I've been fortunate in the sense that Aaron and Steve are patient with my never-ending obsession with creating usable software (although lately I've been slipping on this just because I've been so busy). I remember in the early days how obsessed we all were with creating the best user experience. It took us nearly two years of real effort to complete the Ace skin (which is hideous, but I'm still proud with how well it's stood the test of time).

An example of this is the control panel of MindTouch. Over the past two major releases, we've iterated through it twice. This goes somewhat contrary to my previous statement, but this is a section that only appeals to less than 1% of the users who ever use MindTouch. So why would we ever spend so much time fixing and refining a feature that affects so little of our user base?

Well, the easiest justification to use is that administrators tend to be the ones who make the judgement call on the software - and making their lives easier helps them to understand the value of MindTouch.

The real answer I tell myself is that it's a part of the application, and any part that looks or acts like crap reflects poorly on the whole application. Mediocrity spreads since it's the path to least resistance - and to have such poor design principles and usability in one component of the site makes it very easy to bleed that crappines to other components.

After two years, I finally decided to throw the Deuce skin I had been working on (off and on) for two years into the latest release. It was my hope that I could run usability tests and get some more data points on what the optimal skin is for utilizing the front-end, but I realized that given how many different use cases there are, that would be a futile task.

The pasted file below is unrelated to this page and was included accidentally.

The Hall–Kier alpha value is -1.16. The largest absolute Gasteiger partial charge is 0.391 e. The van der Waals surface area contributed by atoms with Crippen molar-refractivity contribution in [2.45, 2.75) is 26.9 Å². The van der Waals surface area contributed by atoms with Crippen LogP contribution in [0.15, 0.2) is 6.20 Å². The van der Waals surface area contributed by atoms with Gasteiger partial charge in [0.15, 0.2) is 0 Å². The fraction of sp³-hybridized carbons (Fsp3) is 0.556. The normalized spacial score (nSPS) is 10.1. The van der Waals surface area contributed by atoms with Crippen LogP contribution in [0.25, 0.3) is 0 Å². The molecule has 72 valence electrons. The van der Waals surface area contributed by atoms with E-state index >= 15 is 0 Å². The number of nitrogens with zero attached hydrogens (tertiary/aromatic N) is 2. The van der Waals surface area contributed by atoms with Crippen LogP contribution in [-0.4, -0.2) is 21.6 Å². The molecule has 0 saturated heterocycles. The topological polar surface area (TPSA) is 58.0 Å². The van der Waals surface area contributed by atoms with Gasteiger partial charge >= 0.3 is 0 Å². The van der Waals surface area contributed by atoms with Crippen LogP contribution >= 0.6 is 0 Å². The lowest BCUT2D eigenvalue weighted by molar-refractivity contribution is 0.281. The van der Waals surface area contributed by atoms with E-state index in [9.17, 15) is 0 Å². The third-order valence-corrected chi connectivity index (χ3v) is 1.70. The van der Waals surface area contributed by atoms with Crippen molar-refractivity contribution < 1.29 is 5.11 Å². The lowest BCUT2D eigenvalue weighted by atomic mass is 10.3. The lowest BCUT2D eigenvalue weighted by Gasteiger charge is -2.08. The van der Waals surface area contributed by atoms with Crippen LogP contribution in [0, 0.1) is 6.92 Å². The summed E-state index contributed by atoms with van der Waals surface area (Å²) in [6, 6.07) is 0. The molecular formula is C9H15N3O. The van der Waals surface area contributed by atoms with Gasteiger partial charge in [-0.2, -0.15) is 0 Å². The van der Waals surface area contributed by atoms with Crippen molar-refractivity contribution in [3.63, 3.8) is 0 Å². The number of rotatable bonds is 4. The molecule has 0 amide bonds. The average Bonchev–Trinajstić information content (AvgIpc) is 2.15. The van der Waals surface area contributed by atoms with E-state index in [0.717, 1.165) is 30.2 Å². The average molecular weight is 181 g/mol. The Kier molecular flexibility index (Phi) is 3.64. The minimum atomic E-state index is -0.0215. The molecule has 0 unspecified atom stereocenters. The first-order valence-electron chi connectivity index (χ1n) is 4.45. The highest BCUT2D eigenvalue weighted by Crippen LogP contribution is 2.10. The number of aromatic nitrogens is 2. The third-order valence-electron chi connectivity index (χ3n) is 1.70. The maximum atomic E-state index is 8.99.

I had been using MindTouch for about 4 years. All the data I needed was tucked away somewhere in my mind, and I just needed to trust my mind and instincts to create a cohesive design that would be usable, aesthetic, without taking away from MindTouch.

I have no data points to support any of the design decisions in Deuce - the main design was put together based on my feelings and instincts. Yet it seemed to turn out fine - I've enjoyed using it on my personal VM (it's been a pleasure drafting content in it). You can check out the skin in action at http://trunk.mindtouch.com/

. . .

I was showing my friend MindTouch, and I even surprised at how much progress we've made with such a small team. Not only on the technological front (the stuff we do is pretty awesome), but how much polish the whole application has. Even the roughest parts of our application (link + image dialog) aren't horrid compared to some other applications (hel-lo, WordPress). The file upload process? Pretty great. The control panel experience? Awesome.

It was nice to take a step back and appreciate the hard work we had done. While each battle to create the best UI seemed distinct, at the end, it all came together to create an application that is truly beautiful to use.